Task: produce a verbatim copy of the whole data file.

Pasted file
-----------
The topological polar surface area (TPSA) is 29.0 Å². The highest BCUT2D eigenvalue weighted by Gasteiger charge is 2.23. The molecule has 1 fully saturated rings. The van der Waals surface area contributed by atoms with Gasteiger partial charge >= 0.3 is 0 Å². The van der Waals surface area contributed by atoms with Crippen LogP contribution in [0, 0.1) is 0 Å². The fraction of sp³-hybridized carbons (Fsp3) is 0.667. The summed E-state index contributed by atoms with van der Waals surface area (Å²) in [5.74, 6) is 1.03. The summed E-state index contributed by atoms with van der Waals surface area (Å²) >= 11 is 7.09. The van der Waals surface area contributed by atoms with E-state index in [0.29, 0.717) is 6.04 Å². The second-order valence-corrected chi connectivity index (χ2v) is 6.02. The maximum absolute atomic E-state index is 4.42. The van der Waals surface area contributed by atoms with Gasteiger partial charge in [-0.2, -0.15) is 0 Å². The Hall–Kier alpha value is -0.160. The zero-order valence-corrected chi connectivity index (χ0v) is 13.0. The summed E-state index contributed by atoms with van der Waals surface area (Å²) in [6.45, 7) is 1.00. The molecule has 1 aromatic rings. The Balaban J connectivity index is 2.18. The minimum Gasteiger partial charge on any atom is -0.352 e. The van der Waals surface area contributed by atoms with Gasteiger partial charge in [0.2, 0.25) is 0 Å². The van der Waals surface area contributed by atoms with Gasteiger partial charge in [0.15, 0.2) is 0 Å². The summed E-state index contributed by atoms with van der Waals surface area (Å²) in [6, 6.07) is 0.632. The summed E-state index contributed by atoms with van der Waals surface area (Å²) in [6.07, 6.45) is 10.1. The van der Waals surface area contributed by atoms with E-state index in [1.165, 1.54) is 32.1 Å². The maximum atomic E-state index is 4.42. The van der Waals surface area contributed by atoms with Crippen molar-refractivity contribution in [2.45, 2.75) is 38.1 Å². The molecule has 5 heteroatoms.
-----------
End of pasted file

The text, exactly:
The topological polar surface area (TPSA) is 29.0 Å². The highest BCUT2D eigenvalue weighted by Gasteiger charge is 2.23. The molecule has 1 fully saturated rings. The van der Waals surface area contributed by atoms with Gasteiger partial charge >= 0.3 is 0 Å². The van der Waals surface area contributed by atoms with Crippen LogP contribution in [0, 0.1) is 0 Å². The fraction of sp³-hybridized carbons (Fsp3) is 0.667. The summed E-state index contributed by atoms with van der Waals surface area (Å²) in [5.74, 6) is 1.03. The summed E-state index contributed by atoms with van der Waals surface area (Å²) >= 11 is 7.09. The van der Waals surface area contributed by atoms with E-state index in [0.29, 0.717) is 6.04 Å². The second-order valence-corrected chi connectivity index (χ2v) is 6.02. The maximum absolute atomic E-state index is 4.42. The van der Waals surface area contributed by atoms with Gasteiger partial charge in [-0.2, -0.15) is 0 Å². The Hall–Kier alpha value is -0.160. The zero-order valence-corrected chi connectivity index (χ0v) is 13.0. The summed E-state index contributed by atoms with van der Waals surface area (Å²) in [6.45, 7) is 1.00. The molecule has 1 aromatic rings. The Balaban J connectivity index is 2.18. The minimum Gasteiger partial charge on any atom is -0.352 e. The van der Waals surface area contributed by atoms with Gasteiger partial charge in [0.2, 0.25) is 0 Å². The van der Waals surface area contributed by atoms with Gasteiger partial charge in [0.15, 0.2) is 0 Å². The summed E-state index contributed by atoms with van der Waals surface area (Å²) in [6, 6.07) is 0.632. The summed E-state index contributed by atoms with van der Waals surface area (Å²) in [6.07, 6.45) is 10.1. The van der Waals surface area contributed by atoms with E-state index in [1.165, 1.54) is 32.1 Å². The maximum atomic E-state index is 4.42. The van der Waals surface area contributed by atoms with Crippen molar-refractivity contribution in [2.45, 2.75) is 38.1 Å². The molecule has 5 heteroatoms.